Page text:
Re: Evil ? (was: Hypostases (was: Natural Order & Belief)

From: Brent Meeker <>
Date: Thu, 28 Dec 2006 12:54:49 -0800

Jef Allbright wrote:
> Bruno Marchal wrote:
>>> Although we all share the illusion of a direct and immediate sense of
>>> consciousness, on what basis can
>>> you claim that it actually is real?
>> Because we cannot doubt it. It is the real message,
>> imo, of Descartes "diagonal argument": it is the
>> fixed point of doubt. If we decide to doubt everything,
>> we will find ourselves, at some stage, doubting we doubt
>> of everything. The same for relativization: we cannot
>> relativize everything without an absolute base on which
>> that relativization is effective.
> Here is a subtle, and non-traditional thought:
> Classical philosophy always put the Reasoner at the center of the
> structure of reasoning. But with our more developed awareness of
> evolution, evolutionary psychology, cognitive science, it is becoming
> clearer that this pure "Copernican" view of reasoning is invalid. We
> now can see that every Reasoner is embedded within some a priori
> framework such that there is an intrinsic bias or offset to any
> subjective construct. When we are aware that there is fundamental bias,
> it is clear that one can not validly reason to the point of doubting
> everything. When all that is in doubt is removed, we don't arrive at
> zero as is classically thought, but at some indistinct offset determined
> by our very nature as a reasoner embedded in a real environment.
> Understanding this eliminates the pressure to deal with conceptual
> identities leading to meaningless absolutes.

That sounds good, but could you give some concrete examples. Talk of "bias" and "offset" seems to imply that there really is an absolute center - which I think is a very dubious proposition.
> This understanding also helps resolve other philosophical "paradoxes"
> such as solipsism, meaning of life, free-will and others hinging on the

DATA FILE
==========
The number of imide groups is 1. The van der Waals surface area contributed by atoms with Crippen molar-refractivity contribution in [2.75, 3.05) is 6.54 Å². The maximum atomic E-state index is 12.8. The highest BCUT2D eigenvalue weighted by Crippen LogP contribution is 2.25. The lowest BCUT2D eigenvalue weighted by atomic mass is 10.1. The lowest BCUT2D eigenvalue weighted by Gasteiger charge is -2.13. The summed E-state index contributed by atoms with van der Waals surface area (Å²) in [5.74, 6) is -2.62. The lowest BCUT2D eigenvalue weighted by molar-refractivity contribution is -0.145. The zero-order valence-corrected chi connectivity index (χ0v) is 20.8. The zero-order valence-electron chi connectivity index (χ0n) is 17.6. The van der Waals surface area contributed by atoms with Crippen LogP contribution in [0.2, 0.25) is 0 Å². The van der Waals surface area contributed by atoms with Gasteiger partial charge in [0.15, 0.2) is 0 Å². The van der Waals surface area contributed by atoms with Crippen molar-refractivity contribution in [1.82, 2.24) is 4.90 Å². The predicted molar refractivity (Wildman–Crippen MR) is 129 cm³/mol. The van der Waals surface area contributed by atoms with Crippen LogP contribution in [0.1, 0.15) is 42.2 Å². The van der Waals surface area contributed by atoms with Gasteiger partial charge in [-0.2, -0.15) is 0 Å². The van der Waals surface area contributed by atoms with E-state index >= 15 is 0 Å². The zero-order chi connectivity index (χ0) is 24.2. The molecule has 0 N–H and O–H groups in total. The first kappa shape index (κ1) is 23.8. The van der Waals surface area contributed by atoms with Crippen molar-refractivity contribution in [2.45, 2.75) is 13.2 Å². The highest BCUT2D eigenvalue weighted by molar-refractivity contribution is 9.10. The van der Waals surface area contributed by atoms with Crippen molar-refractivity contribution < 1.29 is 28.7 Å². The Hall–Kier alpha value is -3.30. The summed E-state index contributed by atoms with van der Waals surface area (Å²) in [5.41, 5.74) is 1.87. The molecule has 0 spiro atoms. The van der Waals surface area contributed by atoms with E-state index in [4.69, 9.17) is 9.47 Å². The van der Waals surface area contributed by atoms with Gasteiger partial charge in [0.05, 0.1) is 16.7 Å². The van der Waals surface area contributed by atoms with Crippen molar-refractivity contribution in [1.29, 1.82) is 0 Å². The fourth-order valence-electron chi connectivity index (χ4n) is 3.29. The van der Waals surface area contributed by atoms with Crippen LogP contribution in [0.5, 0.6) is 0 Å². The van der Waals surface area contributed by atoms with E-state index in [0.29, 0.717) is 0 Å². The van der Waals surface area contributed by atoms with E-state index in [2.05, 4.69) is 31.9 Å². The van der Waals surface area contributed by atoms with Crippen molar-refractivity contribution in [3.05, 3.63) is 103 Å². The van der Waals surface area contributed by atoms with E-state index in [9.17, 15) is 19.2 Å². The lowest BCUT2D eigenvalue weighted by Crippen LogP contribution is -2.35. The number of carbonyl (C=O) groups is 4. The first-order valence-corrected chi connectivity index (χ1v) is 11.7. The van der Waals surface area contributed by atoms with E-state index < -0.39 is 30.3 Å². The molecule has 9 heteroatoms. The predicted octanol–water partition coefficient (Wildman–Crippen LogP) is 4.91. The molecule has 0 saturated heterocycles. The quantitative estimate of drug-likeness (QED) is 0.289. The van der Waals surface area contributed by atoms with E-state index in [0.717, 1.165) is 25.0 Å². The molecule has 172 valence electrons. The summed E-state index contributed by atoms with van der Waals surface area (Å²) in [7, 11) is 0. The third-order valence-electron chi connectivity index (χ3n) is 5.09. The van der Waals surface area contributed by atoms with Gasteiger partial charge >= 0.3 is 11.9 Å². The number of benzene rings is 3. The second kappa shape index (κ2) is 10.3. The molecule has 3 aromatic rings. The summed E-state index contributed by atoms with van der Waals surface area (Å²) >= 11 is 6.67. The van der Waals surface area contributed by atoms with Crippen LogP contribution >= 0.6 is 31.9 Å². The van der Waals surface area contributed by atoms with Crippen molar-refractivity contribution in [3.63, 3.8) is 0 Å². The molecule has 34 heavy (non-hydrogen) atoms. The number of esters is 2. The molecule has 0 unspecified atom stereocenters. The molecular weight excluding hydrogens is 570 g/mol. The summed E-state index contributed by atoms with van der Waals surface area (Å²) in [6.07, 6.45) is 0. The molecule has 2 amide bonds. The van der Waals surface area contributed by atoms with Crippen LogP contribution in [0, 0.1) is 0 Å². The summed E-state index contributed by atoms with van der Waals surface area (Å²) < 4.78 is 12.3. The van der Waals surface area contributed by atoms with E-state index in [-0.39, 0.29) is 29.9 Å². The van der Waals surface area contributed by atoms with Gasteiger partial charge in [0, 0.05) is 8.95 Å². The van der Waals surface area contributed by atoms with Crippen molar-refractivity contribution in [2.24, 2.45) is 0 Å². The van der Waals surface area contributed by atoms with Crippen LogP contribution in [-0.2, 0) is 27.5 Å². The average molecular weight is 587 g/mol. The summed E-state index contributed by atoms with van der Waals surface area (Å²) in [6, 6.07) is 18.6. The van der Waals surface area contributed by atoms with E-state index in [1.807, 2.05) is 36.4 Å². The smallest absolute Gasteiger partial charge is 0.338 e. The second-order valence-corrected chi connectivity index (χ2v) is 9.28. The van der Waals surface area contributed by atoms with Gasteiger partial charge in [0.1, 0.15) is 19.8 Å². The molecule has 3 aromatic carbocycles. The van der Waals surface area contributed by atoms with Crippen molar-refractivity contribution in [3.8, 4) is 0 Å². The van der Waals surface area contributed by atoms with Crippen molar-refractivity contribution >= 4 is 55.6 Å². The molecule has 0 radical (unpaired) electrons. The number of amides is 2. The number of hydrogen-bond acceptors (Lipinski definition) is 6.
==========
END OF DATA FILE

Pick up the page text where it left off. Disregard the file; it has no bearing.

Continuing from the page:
> idea of a subjective center.
>> If you want (like David
>> and George) consciousness is our criteria of "absolute
>> (but not 3-communicable) truth". I don't think we can
>> genuinely doubt we are conscious, although we can doubt
>> on any content of that consciousness, but that is different.
>> We can doubt having been conscious in some past, but we cannot doubt
>> being conscious here and now, whatever that means.
> <...>
>> The "truth" here bears on the existence of the experience, and has
>> nothing to do with anything which could be reported by the experiencer.
> On this basis I understand your point, and as long as we are very
> careful about conveying which particular meaning of "knowing",
> "certainty", and "truth" we are referring to, then there will be little
> confusion. But such dual usage leaves us at risk of our thinking
> repeatedly falling into the singularity of the self, from which there's
> no objective (and thus workable) basis for any claim.

I think "objective" should just be understood as denoting subjective agreement from different viewpoints.

> My personal experience is that there's no paradox at all if one is
> willing to fully accept that within any framework of description there
> is absolutely no difference at all between a person and a zombie, but
> even the most philosophically cognizant, being evolved human organisms,
> will snap back to defending the existence of a 1st person point of view
> even though it isn't detectable or measurable and has absolutely no
> effect on the physical world.
> It is virtually impossible for many people to see that even IF the 1st
> person experience actually exists, it can't be described, even by that
> person, except from a third person perspective. That voice in your own
> mind, those images in your imagination, none can be said to be
> experienced without being interpreted. The idea of direct experience is
> incoherent. It always carries the implication that there's some other
> process there to have the experience. It's turtles all the way down.

That sounds like a simple contradiction to me!?? I'd say experience is always "direct", an adjective which really adds nothing. An experience just is. If it has to be interpreted *then* you've fallen into an infinite regress: who experiences the interpretation.

> The essence of Buddhist training is to accept this non-existence of Self
> at a deep level. It is very rare, but not impossible to achieve such an
> understanding, and while still experiencing the illusion, to see it as
> an illusion, with no actual boundary to distinguish an imagined self
> from the rest of nature. I think that a machine intelligence, while
> requiring a model of self, would have no need of this illusion which is
> a result of our evolutionary development.

To call it an illusion goes too far. I'd say the self is a model or an abstract construct - but it models something, it has predictive power. If you start to call things like that "illusions" then everything is an illusion and the word has lost its meaning.

Brent Meeker

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Received on Thu Dec 28 2006 - 15:58:05 PST

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